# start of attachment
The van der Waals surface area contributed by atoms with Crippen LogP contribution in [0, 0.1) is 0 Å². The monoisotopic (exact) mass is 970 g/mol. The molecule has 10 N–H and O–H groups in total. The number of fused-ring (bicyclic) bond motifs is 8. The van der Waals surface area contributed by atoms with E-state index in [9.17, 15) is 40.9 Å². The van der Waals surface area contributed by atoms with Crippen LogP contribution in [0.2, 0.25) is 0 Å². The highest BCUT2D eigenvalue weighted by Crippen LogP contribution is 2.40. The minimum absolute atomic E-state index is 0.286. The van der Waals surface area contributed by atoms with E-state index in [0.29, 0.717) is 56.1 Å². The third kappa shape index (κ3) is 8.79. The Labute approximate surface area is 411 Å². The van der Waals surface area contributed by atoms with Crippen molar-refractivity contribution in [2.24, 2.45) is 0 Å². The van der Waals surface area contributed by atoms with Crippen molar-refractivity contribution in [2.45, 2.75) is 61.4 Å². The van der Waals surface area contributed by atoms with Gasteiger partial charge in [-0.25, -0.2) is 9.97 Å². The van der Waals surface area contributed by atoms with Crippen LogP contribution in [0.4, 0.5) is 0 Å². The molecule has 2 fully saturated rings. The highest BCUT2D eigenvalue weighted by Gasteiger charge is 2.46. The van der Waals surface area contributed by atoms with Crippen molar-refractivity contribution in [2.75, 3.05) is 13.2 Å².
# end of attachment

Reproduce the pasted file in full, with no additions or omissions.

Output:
The van der Waals surface area contributed by atoms with Crippen LogP contribution in [0, 0.1) is 0 Å². The monoisotopic (exact) mass is 970 g/mol. The molecule has 10 N–H and O–H groups in total. The number of fused-ring (bicyclic) bond motifs is 8. The van der Waals surface area contributed by atoms with E-state index in [9.17, 15) is 40.9 Å². The van der Waals surface area contributed by atoms with Crippen LogP contribution in [0.2, 0.25) is 0 Å². The highest BCUT2D eigenvalue weighted by Crippen LogP contribution is 2.40. The minimum absolute atomic E-state index is 0.286. The van der Waals surface area contributed by atoms with E-state index in [0.29, 0.717) is 56.1 Å². The third kappa shape index (κ3) is 8.79. The Labute approximate surface area is 411 Å². The van der Waals surface area contributed by atoms with Crippen molar-refractivity contribution in [2.24, 2.45) is 0 Å². The van der Waals surface area contributed by atoms with Crippen molar-refractivity contribution in [2.45, 2.75) is 61.4 Å². The van der Waals surface area contributed by atoms with Gasteiger partial charge in [-0.25, -0.2) is 9.97 Å². The van der Waals surface area contributed by atoms with Crippen LogP contribution in [0.4, 0.5) is 0 Å². The molecule has 2 fully saturated rings. The highest BCUT2D eigenvalue weighted by Gasteiger charge is 2.46. The van der Waals surface area contributed by atoms with Crippen molar-refractivity contribution in [2.75, 3.05) is 13.2 Å².